Peptidase M4 (IPR023612)

Short name: Peptidase_M4

Overlapping homologous superfamilies

Family relationships



Over 70 metallopeptidase families have been identified to date. In these enzymes a divalent cation which is usually zinc, but may be cobalt, manganese or copper, activates the water molecule. The metal ion is held in place by amino acid ligands, usually three in number. In some families of co-catalytic metallopeptidases, two metal ions are observed in crystal structures ligated by five amino acids, with one amino acid ligating both metal ions. The known metal ligands are His, Glu, Asp or Lys. At least one other residue is required for catalysis, which may play an electrophillic role. Many metalloproteases contain an HEXXH motif, which has been shown in crystallographic studies to form part of the metal-binding site [PMID: 7674922]. The HEXXH motif is relatively common, but can be more stringently defined for metalloproteases as 'abXHEbbHbc', where 'a' is most often valine or threonine and forms part of the S1' subsite in thermolysin and neprilysin, 'b' is an uncharged residue, and 'c' a hydrophobic residue. Proline is never found in this site, possibly because it would break the helical structure adopted by this motif in metalloproteases [PMID: 7674922].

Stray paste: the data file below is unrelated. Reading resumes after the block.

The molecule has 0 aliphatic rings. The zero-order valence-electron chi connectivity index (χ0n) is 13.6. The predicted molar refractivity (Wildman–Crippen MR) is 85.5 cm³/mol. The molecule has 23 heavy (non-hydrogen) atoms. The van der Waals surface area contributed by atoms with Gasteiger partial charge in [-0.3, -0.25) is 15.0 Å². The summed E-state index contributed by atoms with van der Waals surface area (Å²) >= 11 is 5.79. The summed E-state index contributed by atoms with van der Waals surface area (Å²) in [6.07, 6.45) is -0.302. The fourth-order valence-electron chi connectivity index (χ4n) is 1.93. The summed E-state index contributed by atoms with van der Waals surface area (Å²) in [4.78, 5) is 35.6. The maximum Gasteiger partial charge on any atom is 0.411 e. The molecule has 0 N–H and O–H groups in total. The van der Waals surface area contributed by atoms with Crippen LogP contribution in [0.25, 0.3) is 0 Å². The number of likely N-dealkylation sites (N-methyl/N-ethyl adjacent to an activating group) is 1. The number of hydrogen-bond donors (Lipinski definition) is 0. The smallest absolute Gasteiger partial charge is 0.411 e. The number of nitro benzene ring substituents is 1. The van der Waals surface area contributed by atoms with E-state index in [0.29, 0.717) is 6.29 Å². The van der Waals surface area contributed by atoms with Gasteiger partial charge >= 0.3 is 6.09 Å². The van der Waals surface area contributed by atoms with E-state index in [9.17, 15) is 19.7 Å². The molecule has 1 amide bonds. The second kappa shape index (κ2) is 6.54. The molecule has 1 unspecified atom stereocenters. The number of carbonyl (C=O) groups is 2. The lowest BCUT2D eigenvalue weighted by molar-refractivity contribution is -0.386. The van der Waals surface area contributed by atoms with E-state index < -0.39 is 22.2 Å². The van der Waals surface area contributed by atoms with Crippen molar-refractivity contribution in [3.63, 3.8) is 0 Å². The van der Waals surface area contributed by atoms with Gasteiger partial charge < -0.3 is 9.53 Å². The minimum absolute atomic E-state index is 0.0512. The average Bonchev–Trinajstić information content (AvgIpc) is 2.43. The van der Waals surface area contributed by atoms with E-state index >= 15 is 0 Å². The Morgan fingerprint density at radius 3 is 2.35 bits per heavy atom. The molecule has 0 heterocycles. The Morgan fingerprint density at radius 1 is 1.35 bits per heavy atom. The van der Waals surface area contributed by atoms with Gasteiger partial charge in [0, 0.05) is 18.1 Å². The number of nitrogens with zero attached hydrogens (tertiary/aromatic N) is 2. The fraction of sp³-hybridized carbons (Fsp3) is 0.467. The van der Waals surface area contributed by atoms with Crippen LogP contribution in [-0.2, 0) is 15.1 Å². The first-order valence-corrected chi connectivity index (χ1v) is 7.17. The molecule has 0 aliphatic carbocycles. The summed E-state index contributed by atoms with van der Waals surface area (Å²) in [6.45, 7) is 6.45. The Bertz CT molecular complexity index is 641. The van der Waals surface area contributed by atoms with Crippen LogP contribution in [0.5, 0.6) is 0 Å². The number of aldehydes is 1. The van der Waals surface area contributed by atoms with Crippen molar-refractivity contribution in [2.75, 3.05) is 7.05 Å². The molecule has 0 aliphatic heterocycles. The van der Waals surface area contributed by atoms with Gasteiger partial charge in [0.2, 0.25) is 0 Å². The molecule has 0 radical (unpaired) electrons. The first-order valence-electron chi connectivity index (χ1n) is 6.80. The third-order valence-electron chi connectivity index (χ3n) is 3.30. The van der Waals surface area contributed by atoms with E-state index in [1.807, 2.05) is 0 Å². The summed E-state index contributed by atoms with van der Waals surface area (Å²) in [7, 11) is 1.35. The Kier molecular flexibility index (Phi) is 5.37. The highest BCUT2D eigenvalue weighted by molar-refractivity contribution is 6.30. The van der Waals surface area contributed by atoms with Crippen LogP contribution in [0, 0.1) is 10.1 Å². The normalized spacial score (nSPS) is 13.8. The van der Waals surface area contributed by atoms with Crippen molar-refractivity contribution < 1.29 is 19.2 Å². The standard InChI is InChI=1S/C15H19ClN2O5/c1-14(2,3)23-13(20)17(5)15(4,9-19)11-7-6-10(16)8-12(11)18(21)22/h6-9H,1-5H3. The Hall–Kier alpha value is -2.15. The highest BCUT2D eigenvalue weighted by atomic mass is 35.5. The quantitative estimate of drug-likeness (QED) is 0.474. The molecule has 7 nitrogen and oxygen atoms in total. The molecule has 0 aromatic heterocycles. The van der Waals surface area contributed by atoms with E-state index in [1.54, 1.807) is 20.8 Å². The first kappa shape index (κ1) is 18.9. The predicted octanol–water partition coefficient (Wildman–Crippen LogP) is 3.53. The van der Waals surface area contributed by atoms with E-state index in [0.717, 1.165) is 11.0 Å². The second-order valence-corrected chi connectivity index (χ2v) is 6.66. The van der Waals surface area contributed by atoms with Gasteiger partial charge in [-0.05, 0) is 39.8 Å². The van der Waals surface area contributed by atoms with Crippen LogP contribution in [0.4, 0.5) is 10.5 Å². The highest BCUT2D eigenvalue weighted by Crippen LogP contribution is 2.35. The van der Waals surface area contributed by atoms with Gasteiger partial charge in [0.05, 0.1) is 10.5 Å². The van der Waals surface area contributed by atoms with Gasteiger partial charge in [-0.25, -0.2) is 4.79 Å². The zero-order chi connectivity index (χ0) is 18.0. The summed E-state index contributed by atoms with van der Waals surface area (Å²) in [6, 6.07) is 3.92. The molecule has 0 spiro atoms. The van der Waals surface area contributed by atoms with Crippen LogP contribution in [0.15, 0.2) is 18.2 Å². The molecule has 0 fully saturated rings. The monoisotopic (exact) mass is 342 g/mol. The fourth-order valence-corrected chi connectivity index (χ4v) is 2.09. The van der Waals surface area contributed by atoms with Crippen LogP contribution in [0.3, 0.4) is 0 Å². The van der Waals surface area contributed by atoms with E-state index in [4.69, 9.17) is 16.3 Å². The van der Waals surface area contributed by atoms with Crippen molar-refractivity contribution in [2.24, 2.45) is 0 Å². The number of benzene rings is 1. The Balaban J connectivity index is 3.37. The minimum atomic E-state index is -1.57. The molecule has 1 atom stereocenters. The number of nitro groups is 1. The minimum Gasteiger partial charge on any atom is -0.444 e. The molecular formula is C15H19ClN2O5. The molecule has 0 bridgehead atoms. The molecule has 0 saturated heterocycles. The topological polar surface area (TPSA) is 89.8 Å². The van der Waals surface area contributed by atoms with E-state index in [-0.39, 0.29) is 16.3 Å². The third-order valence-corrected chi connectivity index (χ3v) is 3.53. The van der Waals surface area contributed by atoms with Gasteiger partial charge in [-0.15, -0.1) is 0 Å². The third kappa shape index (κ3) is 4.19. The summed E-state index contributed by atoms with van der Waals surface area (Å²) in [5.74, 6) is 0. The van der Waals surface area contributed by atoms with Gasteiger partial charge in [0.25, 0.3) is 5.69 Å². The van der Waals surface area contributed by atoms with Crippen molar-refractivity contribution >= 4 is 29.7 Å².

This group of metallopeptidases that belong to the MEROPS peptidase family M4 (thermolysin family, clan MA(E)). The protein fold of the peptidase domain of thermolysin (MEROPS identifier M04.001), is the type example for members of the clan MA. The thermolysin family is composed only of secreted eubacterial endopeptidases. The zinc-binding residues of thermolysin are H-142, H-146 and E-166, with E-143 acting as the catalytic residue. Thermolysin also contains four calcium-binding sites, which contribute to its unusual thermostability. The family also includes enzymes from a number of pathogens, including Legionella and Listeria, and the protein pseudolysin (MEROPS identifier M04.005), all with a substrate specificity for an aromatic residue in the P1' position. Three-dimensional structure analysis has shown that the enzymes undergo a hinge-bend motion during catalysis. Pseudolysin has a broader specificity, acting on large molecules such as elastin and collagen, possibly due to its wider active site cleft [PMID: 7674922].

GO terms

Biological Process

GO:0006508 proteolysis

Molecular Function

GO:0004222 metalloendopeptidase activity

Cellular Component

No terms assigned in this category.

Contributing signatures

Signatures from InterPro member databases are used to construct an entry.